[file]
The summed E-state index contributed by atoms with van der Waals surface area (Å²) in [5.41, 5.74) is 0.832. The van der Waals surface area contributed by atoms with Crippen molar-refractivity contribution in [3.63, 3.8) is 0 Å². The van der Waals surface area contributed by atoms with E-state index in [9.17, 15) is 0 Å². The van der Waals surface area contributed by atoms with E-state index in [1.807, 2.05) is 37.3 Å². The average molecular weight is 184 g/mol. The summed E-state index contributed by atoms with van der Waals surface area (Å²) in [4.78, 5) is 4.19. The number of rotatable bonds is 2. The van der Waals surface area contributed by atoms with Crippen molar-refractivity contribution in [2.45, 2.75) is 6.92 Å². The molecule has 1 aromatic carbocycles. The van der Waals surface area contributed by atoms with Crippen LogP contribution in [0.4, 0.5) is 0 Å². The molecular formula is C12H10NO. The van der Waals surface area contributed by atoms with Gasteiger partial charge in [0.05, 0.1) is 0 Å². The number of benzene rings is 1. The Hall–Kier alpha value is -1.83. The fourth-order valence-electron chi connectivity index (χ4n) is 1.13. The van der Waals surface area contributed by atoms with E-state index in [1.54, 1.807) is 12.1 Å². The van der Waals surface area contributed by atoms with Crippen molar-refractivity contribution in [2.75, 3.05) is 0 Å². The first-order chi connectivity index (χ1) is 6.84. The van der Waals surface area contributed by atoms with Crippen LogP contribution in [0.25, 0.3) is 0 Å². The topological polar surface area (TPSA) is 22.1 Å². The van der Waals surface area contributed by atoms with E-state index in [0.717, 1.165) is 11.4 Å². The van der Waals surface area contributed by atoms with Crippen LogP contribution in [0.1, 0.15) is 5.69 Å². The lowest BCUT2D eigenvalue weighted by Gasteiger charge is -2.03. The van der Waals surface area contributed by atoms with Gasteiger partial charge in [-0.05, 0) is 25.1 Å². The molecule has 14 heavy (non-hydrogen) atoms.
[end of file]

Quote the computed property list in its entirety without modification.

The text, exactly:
The summed E-state index contributed by atoms with van der Waals surface area (Å²) in [5.41, 5.74) is 0.832. The van der Waals surface area contributed by atoms with Crippen molar-refractivity contribution in [3.63, 3.8) is 0 Å². The van der Waals surface area contributed by atoms with E-state index in [9.17, 15) is 0 Å². The van der Waals surface area contributed by atoms with E-state index in [1.807, 2.05) is 37.3 Å². The average molecular weight is 184 g/mol. The summed E-state index contributed by atoms with van der Waals surface area (Å²) in [4.78, 5) is 4.19. The number of rotatable bonds is 2. The van der Waals surface area contributed by atoms with Crippen molar-refractivity contribution in [2.45, 2.75) is 6.92 Å². The molecule has 1 aromatic carbocycles. The van der Waals surface area contributed by atoms with Crippen LogP contribution in [0.4, 0.5) is 0 Å². The molecular formula is C12H10NO. The van der Waals surface area contributed by atoms with Gasteiger partial charge in [0.05, 0.1) is 0 Å². The number of benzene rings is 1. The Hall–Kier alpha value is -1.83. The fourth-order valence-electron chi connectivity index (χ4n) is 1.13. The van der Waals surface area contributed by atoms with E-state index in [1.54, 1.807) is 12.1 Å². The van der Waals surface area contributed by atoms with Crippen molar-refractivity contribution in [2.75, 3.05) is 0 Å². The first-order chi connectivity index (χ1) is 6.84. The van der Waals surface area contributed by atoms with Crippen LogP contribution in [0.25, 0.3) is 0 Å². The topological polar surface area (TPSA) is 22.1 Å². The van der Waals surface area contributed by atoms with E-state index in [0.717, 1.165) is 11.4 Å². The van der Waals surface area contributed by atoms with Crippen LogP contribution in [0.1, 0.15) is 5.69 Å². The lowest BCUT2D eigenvalue weighted by Gasteiger charge is -2.03. The van der Waals surface area contributed by atoms with Gasteiger partial charge in [-0.05, 0) is 25.1 Å². The molecule has 14 heavy (non-hydrogen) atoms.